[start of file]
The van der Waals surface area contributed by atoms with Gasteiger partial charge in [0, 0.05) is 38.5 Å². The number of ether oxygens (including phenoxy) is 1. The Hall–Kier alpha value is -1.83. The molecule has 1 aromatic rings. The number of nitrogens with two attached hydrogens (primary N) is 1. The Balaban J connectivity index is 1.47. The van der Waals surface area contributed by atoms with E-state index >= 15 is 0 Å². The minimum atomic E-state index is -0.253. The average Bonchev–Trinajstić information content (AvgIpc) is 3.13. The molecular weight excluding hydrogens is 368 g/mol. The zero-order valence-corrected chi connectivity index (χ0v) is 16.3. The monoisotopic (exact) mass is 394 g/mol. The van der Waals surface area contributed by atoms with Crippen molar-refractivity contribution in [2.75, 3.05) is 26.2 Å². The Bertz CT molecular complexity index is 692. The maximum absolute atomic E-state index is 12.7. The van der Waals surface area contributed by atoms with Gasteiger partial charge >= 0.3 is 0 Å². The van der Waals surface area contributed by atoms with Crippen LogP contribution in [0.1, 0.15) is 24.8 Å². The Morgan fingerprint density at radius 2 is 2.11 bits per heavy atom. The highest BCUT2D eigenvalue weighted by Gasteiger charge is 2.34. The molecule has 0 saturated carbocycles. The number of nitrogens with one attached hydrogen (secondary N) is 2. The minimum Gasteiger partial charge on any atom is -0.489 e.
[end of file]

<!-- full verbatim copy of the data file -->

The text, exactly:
The van der Waals surface area contributed by atoms with Gasteiger partial charge in [0, 0.05) is 38.5 Å². The number of ether oxygens (including phenoxy) is 1. The Hall–Kier alpha value is -1.83. The molecule has 1 aromatic rings. The number of nitrogens with two attached hydrogens (primary N) is 1. The Balaban J connectivity index is 1.47. The van der Waals surface area contributed by atoms with E-state index >= 15 is 0 Å². The minimum atomic E-state index is -0.253. The average Bonchev–Trinajstić information content (AvgIpc) is 3.13. The molecular weight excluding hydrogens is 368 g/mol. The zero-order valence-corrected chi connectivity index (χ0v) is 16.3. The monoisotopic (exact) mass is 394 g/mol. The van der Waals surface area contributed by atoms with Crippen molar-refractivity contribution in [2.75, 3.05) is 26.2 Å². The Bertz CT molecular complexity index is 692. The maximum absolute atomic E-state index is 12.7. The van der Waals surface area contributed by atoms with Gasteiger partial charge >= 0.3 is 0 Å². The van der Waals surface area contributed by atoms with Crippen LogP contribution in [0.1, 0.15) is 24.8 Å². The Morgan fingerprint density at radius 2 is 2.11 bits per heavy atom. The highest BCUT2D eigenvalue weighted by Gasteiger charge is 2.34. The molecule has 0 saturated carbocycles. The number of nitrogens with one attached hydrogen (secondary N) is 2. The minimum Gasteiger partial charge on any atom is -0.489 e.